This question, to my knowledge, is only applicable to Rocket Lab's Electron, pressure-fed engines that use non-hypergolic fuels, and other engine cycles that don't use a fuel/oxygen-rich preburner. My question is why can't someone like Rocket Lab store both LOX and RP-1 together in one common tank in a premixed ratio? I understand in something like a Falcon 9 it would at least be necessary to supply more fuel to the preburner but in something like the Electron that uses an electric turbopump that requires no preburner why couldn't both the oxidizer and fuel not be stored together? Intuitively, this would remove the hefty weight of tank bulkhead(s) that divide the oxidizer and fuel tanks and make your injector(s) much more simple.
As Organic Marble hints, there is about 140 degrees Celsius between kerosene's freezing point and oxygen's boiling point; there's no temperature at which both are liquid.
Even if the propellants were more thermally compatible, putting your fuel and oxidizer in the same tank is a really dangerous idea. Typically, propellant tanks are pressurized with helium or nitrogen -- nonreactive gasses -- so that any spark in the tank won't start a fire. With both oxygen and kerosene readily available in the same space, the tank is a bomb waiting to go off.
While mass ratios are very important to overall rocket performance, safety is more important.
Because it will almost certainly go KABOOM.
Intimately mixed fuels and oxidizers are pretty much indistinguishable from explosives, and in particular, LOX intimately mixed with flammable hydrocarbons is wildly dangerous -- rather than being something you can handle, it tends to be set off by shock, vibration, or adiabatic compression that can be caused by closing or opening a valve.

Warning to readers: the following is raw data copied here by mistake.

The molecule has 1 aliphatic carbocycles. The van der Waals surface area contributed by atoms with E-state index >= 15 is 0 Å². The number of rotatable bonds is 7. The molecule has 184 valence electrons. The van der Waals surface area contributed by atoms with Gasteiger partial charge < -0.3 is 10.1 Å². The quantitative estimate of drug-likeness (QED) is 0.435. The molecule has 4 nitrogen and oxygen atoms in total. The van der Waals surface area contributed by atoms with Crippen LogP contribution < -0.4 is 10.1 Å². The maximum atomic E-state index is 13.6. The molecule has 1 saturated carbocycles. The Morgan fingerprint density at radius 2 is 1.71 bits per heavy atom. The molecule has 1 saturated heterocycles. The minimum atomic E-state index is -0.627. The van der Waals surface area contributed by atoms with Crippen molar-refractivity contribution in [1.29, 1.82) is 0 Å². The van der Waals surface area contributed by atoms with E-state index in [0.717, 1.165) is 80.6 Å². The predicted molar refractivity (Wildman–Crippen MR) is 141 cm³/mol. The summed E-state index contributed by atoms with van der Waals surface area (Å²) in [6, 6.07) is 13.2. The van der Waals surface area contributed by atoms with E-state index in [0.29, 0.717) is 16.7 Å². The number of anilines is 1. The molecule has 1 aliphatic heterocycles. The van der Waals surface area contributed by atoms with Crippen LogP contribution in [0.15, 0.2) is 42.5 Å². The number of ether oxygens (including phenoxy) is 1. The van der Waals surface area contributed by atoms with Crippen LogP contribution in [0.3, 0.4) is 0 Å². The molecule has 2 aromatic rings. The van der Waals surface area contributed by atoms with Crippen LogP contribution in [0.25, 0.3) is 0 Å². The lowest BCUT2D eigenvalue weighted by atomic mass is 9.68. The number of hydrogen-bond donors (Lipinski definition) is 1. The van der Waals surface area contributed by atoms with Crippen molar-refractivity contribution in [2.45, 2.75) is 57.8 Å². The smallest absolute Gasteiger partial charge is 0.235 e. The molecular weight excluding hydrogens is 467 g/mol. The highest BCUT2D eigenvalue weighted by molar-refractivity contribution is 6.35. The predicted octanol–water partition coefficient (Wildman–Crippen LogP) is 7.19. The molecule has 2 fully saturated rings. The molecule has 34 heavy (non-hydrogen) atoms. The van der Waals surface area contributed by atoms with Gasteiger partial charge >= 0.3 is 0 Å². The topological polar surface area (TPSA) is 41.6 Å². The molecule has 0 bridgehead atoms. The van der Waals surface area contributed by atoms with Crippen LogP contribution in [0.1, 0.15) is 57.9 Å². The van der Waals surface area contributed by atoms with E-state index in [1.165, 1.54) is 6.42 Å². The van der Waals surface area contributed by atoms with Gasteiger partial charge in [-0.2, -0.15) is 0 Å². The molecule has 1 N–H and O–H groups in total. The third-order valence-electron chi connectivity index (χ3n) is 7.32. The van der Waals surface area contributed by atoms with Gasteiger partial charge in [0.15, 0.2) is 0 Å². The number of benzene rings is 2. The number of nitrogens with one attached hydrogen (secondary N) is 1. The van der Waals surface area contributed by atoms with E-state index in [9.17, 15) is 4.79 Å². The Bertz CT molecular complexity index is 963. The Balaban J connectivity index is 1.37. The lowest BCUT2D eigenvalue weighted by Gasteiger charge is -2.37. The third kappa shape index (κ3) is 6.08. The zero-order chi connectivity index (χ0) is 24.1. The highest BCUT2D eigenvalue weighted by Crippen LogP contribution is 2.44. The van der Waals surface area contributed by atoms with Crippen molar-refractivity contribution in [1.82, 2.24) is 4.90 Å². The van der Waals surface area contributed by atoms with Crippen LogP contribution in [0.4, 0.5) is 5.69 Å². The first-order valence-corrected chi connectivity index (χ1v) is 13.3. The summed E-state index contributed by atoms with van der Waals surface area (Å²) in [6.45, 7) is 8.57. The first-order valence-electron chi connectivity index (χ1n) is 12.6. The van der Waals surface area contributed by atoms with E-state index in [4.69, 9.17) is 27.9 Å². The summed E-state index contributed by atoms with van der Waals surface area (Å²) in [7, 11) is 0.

Perhaps the most infamous LOX-hydrocarbon fuel mixture was LOX and liquid methane (which are perfectly miscible), discussed in Clarke's Ignition -- it was supposed to act as a monopropellant as you are describing, but was allegedly (though disputedly) so touchy it could be detonated with a bright light.
At least one of the Bell X-1 rocket planes was destroyed when LOX in contact with a oil-impregnated leather gasket detonated due to vibration. A bulk mixture of LOX and kerosene fuel is far worse -- it surely could not survive passing through a turbopump, and there would be little to stop the detonation in the combustion chamber racing up through the fuel lines and setting off the whole tank. (Detonation arrestors exist, but they don't save your engine and fuel lines from being rapidly disassembled, nor do they protect your tanks from shrapnel, as Clarke learned).
Additionally, RP-1 is going to freeze at LOX temperature. The interaction of small particles of hydrocarbon probably won't help matters.
to put it in 3 words "it will explode." you see fuel burns with oxidiser and mixing the two in the same storage will well let me make it in steps:
you ignite the engine... the flame flows into the tank... that burns too... in a closed space... rapidly... which causes the tank to burst... and then you have no more rocket. ):
The history of rocket fuel development has been dominated by getting them to work at the range of temperatures we want. For instance finding a fuel that is liquid enough to work in the Arctic, and not so volatile that it can't be stored at reasonable pressure in the desert.
Unfortunately, kerosene freezes well above the boiling point of oxygen. It might be possible to turn it into a slush in oxygen, with development, and admixtures to stabilise it. After all, various powdered metals, boron, aluminium, beryllium (nasty exhaust!), have been added to fuels to increase the heat of burning, with various gels and black-magic to keep the mixture liquid. However, the history of monopropellants has been very much what you'd expect from trying to store what is basically a liquid bomb.
Read Ignition for one man's on-the-spot story of the development of rocket propellants.